In December 2014, Barack Obama and Raul Castro gave simultaneous speeches to their countries announcing that the United States of America and Cuba would, after decades, finally be normalizing relations. We jumped at the chance to see how video games exist, if at all, in the island nation that’s been, at least legally, so cut off from American cultural influence. We bring you LoreSabueso.
There’s absolutely no doubt about the core aspect of my childhood that led me into the world of software development, information systems and project management. It was the subject of this here very community, video games. Growing up in an age of pre-Steam world of .INI edits (aka modding), massive retail boxes and computers that cost a small fortune meant that PC gamers had to either know a fair amount about hardware and software or have a friendship they could abuse. My older brother had little interest in learning and friends tended to stick with consoles. The activity fell to me. It put me into the tech industry right in adulthood eventually leading to actually contributing to successful video games. Sweet, right?
In Cuba, this didn’t remotely happen.
I was incorrect about nearly every expectation I had for Video Games in Cuba. From games that they’d play to how they’d manage to play to how they’d get the entertainment, I struck out as easily as I would against the Cuban National Baseball team. Despite their general ingenuity Cubans had seemingly no interest in pursuing a career in video games. This struck me as incredibly odd based upon everything I had learned from the group and their extended members. Tinkering, innovating, tweaking, making things better with what they had was in their DNA. Why not focus your efforts on something that already entertains you so much? Why not tinker with mods? Why not, when you’re such a well-educated nation, simply start from scratch and make your own?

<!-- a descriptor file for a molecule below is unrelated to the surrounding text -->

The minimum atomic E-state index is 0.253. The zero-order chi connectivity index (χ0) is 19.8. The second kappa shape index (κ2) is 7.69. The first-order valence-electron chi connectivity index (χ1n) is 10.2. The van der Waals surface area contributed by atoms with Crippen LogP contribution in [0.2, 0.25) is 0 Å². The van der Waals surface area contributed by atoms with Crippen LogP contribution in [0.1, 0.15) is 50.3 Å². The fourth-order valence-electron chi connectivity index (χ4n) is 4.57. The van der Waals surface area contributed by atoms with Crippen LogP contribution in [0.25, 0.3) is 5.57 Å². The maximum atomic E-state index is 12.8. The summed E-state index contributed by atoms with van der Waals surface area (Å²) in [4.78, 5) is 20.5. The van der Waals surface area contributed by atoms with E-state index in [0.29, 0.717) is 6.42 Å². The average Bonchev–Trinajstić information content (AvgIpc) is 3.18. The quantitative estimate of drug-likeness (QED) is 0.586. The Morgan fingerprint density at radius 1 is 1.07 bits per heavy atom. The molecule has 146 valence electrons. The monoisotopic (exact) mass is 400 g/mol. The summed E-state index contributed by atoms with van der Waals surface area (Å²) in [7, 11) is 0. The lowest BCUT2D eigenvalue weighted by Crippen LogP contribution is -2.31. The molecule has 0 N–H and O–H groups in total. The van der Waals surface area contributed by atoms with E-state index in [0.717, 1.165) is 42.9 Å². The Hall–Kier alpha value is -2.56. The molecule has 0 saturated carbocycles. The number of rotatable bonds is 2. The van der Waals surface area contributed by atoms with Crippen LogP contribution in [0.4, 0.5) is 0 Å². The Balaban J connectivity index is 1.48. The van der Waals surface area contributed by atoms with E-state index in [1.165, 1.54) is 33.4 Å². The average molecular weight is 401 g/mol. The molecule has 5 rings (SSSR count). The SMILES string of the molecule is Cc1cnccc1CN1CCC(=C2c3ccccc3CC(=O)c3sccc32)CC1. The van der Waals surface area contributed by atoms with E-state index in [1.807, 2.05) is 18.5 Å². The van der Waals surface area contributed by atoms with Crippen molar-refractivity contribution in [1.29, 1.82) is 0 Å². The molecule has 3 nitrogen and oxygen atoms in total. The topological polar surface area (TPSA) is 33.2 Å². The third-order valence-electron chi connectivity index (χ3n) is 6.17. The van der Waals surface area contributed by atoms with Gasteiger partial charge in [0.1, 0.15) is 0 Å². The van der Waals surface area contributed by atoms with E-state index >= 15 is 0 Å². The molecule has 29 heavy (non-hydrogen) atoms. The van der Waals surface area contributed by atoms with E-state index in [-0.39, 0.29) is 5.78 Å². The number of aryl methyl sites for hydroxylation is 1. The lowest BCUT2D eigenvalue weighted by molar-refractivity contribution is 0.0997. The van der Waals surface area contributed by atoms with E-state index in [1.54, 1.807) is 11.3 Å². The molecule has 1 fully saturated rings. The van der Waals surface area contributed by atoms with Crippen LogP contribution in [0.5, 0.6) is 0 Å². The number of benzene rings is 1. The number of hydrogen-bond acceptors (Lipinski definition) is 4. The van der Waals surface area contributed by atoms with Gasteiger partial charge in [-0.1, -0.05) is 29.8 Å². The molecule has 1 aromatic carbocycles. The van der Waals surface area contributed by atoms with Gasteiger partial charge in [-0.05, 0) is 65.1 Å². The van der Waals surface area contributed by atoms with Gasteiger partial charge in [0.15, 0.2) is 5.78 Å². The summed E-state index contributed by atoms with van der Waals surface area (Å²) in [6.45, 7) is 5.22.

The more this topic stewed the more obvious the reasons. Frankly, they can’t. There’s no infrastructure to support such an endeavor. The very idea is essentially anathema to the government. Let’s not forget that video games are illegal in Cuba! This obviously hasn’t stopped rampant consumption. Following that thread the community doesn’t even realize they could make their own entertainment. The couriers focus on what’ll make themselves money, game engines, like CryEngine, idTech or Unity, that a fraction of their customers would be interested in. Lastly, they may not simply want to develop games. Video games, even today’s indies, take tons of manpower, are incredibly stressful and complex undertakings. Why spend all that time and effort to earn the same meager portions as everyone else? It is a foreign concept to the communist community.
Here’s to hoping the artistic side of Cuba, one that flourishes in other avenues, drives a burgeoning culture for the culture has so many interesting stories to tell.